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The Fast Farming Future – New Age Farming Technology

Thanks to advancements in farming technology and data collection, farmers are planting faster and more efficiently than ever before. In 2013, farmers planted 41 million acres of corn in one week, or 43% of the annual US harvest. By comparison, in 1983 they planted a mere 16 million acres, roughly a quarter of total domestic harvest.1

Today’s farmers are fitting tractors with GPS, autonomous steering, and seed rate monitoring systems. Companies like Deere DE and Trimble TRMB sell systems and equipment to help sow crops accurately, prevent overlap, and allow for better strip till2 management. So farmers save fuel, fertilizer, and time, while improving yield.3

These tools, combined with data on climate and soil, enable prescriptive planting. This system guides farmers to plant different crops within the same field at various depths and spacings, increasing yields by up to 5%.3 Monsanto (MON) has invested over $1 billion in its system.4 Dupont DD, John Deere, and Land O’Lakes have similar data-driven farming technology solutions.

The precision agriculture market in the US generates roughly $1 -2 billion5 in revenues today, depending on whether estimates include systems, software and hardware. And the industry is primed for rapid growth. At this early stage, farms such as the one described in this article already are spending $2,000-4,000 annually on software and subscription services for a 2,000-acre farm. The US accounts for roughly 7% of the world’s farmland6 or about 900 million acres. At a rate of $2,000-4,000 in precision agriculture spending for every 2,000 acres, software and subscriptions alone would total $900 million -1.8 billion. This estimate does not include computer systems and hardware such as unmanned aerial vehicles (UAVs) for crop monitoring, which would add at least another $1 billion to this market opportunity.7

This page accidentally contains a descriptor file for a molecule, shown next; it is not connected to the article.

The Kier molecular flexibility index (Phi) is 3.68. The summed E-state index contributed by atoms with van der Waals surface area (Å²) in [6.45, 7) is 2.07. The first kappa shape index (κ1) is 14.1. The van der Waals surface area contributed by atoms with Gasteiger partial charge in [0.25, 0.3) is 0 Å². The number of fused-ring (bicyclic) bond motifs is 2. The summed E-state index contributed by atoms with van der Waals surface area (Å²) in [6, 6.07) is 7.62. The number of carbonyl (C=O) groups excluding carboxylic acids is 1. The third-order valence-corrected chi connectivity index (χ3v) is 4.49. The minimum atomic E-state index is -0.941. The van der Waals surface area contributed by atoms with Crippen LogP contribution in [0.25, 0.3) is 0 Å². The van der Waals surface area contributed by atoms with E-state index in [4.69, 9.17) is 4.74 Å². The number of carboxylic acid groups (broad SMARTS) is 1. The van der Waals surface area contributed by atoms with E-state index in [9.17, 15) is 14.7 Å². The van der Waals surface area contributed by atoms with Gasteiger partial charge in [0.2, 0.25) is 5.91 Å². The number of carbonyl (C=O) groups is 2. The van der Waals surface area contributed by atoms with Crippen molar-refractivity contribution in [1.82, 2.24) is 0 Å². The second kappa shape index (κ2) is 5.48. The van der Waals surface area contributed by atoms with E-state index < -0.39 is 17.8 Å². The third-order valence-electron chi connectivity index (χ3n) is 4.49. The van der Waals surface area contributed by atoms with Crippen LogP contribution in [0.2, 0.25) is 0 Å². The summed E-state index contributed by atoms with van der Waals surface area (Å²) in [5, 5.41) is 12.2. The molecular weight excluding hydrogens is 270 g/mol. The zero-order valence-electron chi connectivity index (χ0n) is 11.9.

As yields increase and labor costs fall, farmers will continue to substitute capital for labor. Perhaps in ten years, seven days of planting will seem like an eternity: tractor drones will need just one day.

  1. Source: http://online.wsj.com/news/articles/SB10001424052702304908304579566043904022508?mg=reno64-wsj&url=http%3A%2F%2Fonline.wsj.com%2Farticle%2FSB10001424052702304908304579566043904022508.html
  2. A system where farmers must fertilize in the exact same spot that the seeds will be placed
  3. Based on testimonials on Trimble’s website (although these may be heavily weighted for positive press), farmers have estimated that fuel consumption is cut in half, tractor hours are cut in half, and $5 to $15 an acre for fertilizer costs. Yield is improved by more accurate fertilizer/seeding techniques.
  4. Source: http://www.economist.com/news/business/21602757-managers-most-traditional-industries-distrust-promising-new-technology-digital
  5. Sources: IBIS World, http://www.focusenterprises.com/publications/pdfs/FOCUS_Precision_Agriculture.pdf
  6. Sources: http://faostat3.fao.org/faostat-gateway/go/to/download/R/RL/Ehttp://www.agcensus.usda.gov/Publications/2012/Preliminary_Report/Highlights.pdf
  7. Assume price of an RMAX UAV from Yamaha is around $86,000 for base model. There are roughly 2.1 million farms in the US. If only 12,000 of these farms bought a UAV this would be over $1B. On top of this, the WSJ article estimates the computer system cost at $4K.

    Sources:

    http://www.agcensus.usda.gov/Publications/2012/Preliminary_Report/Highlights.pdf

    http://www.gizmag.com/go/2440/


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